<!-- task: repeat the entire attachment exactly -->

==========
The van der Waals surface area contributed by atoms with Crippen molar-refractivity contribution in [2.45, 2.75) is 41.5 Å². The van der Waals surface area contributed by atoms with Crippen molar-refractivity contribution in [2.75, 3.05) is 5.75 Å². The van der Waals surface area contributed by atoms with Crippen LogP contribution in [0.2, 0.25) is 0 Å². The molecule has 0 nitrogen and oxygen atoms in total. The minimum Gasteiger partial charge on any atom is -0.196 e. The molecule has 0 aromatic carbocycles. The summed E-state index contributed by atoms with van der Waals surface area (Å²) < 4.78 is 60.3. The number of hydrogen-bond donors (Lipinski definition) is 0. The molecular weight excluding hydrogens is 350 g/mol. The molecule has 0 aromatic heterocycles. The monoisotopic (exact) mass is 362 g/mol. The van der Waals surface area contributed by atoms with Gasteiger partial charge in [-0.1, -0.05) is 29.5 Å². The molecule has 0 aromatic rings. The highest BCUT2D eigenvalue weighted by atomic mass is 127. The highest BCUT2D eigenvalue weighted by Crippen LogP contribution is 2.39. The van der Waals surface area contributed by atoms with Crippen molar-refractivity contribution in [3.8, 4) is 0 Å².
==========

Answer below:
The van der Waals surface area contributed by atoms with Crippen molar-refractivity contribution in [2.45, 2.75) is 41.5 Å². The van der Waals surface area contributed by atoms with Crippen molar-refractivity contribution in [2.75, 3.05) is 5.75 Å². The van der Waals surface area contributed by atoms with Crippen LogP contribution in [0.2, 0.25) is 0 Å². The molecule has 0 nitrogen and oxygen atoms in total. The minimum Gasteiger partial charge on any atom is -0.196 e. The molecule has 0 aromatic carbocycles. The summed E-state index contributed by atoms with van der Waals surface area (Å²) < 4.78 is 60.3. The number of hydrogen-bond donors (Lipinski definition) is 0. The molecular weight excluding hydrogens is 350 g/mol. The molecule has 0 aromatic heterocycles. The monoisotopic (exact) mass is 362 g/mol. The van der Waals surface area contributed by atoms with Gasteiger partial charge in [-0.1, -0.05) is 29.5 Å². The molecule has 0 aromatic rings. The highest BCUT2D eigenvalue weighted by atomic mass is 127. The highest BCUT2D eigenvalue weighted by Crippen LogP contribution is 2.39. The van der Waals surface area contributed by atoms with Crippen molar-refractivity contribution in [3.8, 4) is 0 Å².